From our very first issue, we’ve focused on those areas we feel are most important to the long-term success of your business, chief among which are safety, regulatory compliance, technology, and human resource development. Partly because it is the nature of the medium, but also because it’s the way we’ve approached information throughout our lives, the majority of our articles present these elements as separate entities, only occasionally ganging two or three together under the same banner. In general, this approach is effective in terms of passing along information, but it worries me that the process leaves something on the table…the knitting together of “the big picture.”
Fall is for me the silly season when it comes to conferences, trade shows, field days, and site visits. As sure as the sun rises each morning, the day after the kiddies are back in school, I can count on living out of a suitcase roughly half the time for the following three months. Admittedly such a schedule is a pain in the tail, all the more so in light of the senseless aggravations imposed by knee-jerk airport security measures…but that’s a story for another day. Luckily, however, the rewards for the time, expense, and effort are many, and in almost all cases—such a series of events in the past 30 days that took me to Livermore, Denver, Malaga, Louisville, and Tucson—quite profound.
The events in question were staged by the likes of Topcon, APWA, Caterpillar, ICUEE, and Doosan, and I was able to view and in some cases get hands-on time in a number of machines with a variety of laser and GPS and their operator displays.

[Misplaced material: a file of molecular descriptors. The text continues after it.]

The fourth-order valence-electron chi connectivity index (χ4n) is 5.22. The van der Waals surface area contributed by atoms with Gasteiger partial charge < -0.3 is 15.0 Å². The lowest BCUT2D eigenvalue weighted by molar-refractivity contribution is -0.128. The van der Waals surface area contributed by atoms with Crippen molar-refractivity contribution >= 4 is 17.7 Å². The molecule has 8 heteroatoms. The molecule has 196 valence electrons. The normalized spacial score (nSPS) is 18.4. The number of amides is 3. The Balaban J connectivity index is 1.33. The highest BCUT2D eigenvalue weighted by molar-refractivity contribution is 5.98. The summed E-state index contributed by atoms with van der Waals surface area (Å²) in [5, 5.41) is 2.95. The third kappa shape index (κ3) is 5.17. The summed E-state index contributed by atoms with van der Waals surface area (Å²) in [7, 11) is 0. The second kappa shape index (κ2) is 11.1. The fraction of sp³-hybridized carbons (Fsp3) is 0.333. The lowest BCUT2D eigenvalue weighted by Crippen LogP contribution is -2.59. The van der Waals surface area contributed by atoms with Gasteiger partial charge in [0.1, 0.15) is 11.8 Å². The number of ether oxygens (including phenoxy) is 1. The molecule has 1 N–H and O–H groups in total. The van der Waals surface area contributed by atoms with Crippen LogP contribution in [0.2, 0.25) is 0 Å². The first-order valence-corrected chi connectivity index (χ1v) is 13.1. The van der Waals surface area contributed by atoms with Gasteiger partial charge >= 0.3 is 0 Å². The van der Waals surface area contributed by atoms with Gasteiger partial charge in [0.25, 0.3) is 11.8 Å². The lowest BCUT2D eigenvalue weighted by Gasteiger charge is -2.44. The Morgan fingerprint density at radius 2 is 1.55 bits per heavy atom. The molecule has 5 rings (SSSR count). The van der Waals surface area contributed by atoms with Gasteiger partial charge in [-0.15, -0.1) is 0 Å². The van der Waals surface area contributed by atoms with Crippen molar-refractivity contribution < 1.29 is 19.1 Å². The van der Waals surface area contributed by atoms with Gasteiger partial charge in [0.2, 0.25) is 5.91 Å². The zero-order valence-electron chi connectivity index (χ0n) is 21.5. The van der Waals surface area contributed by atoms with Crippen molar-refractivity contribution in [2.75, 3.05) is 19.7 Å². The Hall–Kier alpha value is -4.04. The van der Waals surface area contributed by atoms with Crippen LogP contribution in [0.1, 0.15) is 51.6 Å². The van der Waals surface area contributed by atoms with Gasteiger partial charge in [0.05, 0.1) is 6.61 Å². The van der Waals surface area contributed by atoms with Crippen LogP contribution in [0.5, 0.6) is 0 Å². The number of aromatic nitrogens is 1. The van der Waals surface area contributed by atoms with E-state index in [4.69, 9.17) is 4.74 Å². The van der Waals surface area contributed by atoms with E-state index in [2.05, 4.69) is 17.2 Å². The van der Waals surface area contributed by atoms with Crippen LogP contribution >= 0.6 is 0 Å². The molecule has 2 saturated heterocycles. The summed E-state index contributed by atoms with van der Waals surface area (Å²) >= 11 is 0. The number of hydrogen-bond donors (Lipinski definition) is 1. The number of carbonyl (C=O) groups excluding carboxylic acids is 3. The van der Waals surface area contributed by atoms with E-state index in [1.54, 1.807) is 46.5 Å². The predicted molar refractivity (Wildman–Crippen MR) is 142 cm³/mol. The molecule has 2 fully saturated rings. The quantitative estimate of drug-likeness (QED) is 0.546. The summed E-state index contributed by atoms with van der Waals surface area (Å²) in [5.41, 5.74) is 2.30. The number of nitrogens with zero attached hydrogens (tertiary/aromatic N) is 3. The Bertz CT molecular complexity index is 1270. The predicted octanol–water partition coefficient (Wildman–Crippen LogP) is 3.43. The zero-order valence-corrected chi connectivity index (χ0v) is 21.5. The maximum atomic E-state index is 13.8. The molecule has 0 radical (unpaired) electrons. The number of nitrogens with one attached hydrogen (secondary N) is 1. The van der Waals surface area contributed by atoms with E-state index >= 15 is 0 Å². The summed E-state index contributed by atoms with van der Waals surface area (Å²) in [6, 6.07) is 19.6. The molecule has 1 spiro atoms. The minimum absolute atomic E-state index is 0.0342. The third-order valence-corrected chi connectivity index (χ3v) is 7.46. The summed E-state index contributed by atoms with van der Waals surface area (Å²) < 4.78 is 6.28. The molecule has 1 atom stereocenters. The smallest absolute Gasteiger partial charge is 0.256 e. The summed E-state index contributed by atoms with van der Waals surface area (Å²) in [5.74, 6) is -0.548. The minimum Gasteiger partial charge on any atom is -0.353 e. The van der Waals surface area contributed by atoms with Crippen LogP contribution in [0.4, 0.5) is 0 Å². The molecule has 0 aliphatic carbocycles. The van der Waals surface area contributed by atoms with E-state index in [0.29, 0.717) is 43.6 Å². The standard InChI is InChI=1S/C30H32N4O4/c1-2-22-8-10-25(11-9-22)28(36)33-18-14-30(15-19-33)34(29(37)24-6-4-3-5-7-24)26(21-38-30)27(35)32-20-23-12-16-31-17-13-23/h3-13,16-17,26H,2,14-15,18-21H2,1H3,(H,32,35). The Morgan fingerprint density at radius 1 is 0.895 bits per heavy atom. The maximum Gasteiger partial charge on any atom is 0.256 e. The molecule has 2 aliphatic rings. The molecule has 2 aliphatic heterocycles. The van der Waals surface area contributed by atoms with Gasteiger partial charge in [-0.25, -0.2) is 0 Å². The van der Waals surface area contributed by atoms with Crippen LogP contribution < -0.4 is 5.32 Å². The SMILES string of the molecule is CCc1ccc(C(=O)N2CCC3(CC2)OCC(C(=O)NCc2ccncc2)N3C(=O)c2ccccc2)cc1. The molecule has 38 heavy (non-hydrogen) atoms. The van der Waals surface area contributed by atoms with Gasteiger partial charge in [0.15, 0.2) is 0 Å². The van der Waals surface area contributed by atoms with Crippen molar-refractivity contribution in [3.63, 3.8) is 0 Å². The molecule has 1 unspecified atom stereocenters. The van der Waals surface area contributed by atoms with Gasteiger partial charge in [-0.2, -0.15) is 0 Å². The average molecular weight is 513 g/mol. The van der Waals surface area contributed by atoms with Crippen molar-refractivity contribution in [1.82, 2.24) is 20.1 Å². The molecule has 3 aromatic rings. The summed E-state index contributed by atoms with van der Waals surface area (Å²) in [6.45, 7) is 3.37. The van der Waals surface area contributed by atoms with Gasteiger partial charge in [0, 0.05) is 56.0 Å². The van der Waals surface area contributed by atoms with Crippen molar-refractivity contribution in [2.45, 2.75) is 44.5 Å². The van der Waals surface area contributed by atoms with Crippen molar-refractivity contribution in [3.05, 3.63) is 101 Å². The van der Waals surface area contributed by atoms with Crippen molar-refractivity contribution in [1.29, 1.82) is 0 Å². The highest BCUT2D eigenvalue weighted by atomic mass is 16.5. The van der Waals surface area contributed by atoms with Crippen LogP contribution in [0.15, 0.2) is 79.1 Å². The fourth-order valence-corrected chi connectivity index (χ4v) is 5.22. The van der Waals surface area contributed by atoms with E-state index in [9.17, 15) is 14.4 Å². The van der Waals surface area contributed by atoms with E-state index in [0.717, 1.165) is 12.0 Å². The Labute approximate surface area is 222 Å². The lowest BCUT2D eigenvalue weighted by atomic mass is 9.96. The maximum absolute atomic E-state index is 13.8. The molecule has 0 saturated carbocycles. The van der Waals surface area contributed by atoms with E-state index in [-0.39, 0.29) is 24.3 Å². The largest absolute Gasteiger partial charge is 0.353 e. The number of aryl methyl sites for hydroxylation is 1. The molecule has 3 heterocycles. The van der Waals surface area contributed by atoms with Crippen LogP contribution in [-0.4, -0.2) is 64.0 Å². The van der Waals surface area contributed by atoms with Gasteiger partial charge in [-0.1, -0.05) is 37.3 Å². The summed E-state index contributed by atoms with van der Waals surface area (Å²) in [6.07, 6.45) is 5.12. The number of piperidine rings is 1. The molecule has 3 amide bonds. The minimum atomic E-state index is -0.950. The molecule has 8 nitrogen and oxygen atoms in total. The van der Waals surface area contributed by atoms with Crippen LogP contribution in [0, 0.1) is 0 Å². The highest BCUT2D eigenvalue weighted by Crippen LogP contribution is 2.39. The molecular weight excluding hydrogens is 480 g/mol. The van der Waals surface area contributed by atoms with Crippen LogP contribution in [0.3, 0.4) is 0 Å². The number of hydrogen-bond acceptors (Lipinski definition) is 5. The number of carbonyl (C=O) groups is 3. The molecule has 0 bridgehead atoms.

Gee-whizzes and holy cows running rampant around the jobsite? You betcha! But there in the thrall of all this wonderful technology, another vision began to form…one that saw these marvelous systems not only in the context of technology, but as part of a continuum involving all the other elements of the effort as well.
It starts with the fact that despite all the machinery involved, dirtworking is not merely a mechanical exercise. If it were, we could go immediately to robotics and spend our time shuttling back and forth between our favorite fishing hole and bank while legions of little black boxes did all the work. Instead, machine productivity starts with the operator’s underlying knowledge of dirt, without which, all the skill in the world at video games doesn’t mean squat. This brings us face-to-face with the human resource element.
Some fundamental changes have been taking place to our work force ever since the start of World War II, when roughly two-thirds of our population was rural. The transformation of so much of our population and production to the wartime effort introduced changes to society that continue to today, one of which is that we are approaching the point where two-thirds of our population is urban. An immediate upshot is that with fewer family-owned and operated farms, our access to people who know dirt has dwindled to a trickle over the years. So while there are millions of gameboy wizards out there, dirtmanship in the US is fast becoming a lost art.
What machine-control systems are great at is making good dirtworkers better and more efficient, but while they can give a novice a hand up, they can’t give him what those with a rural/farming background bring with them their first day on the job. Even less so can they supplant the years of experience enjoyed by those who have grown old in the profession.
So what was the epiphany? Simply that faced with a looming crisis in the skill sets of people entering the workforce, we have an opportunity with many of those coming from south of the border to build on the agricultural background many of them bring with them to put our wonderful technologies to better use than ever. It seems to me that investments both in training and technology are the surest path to future success.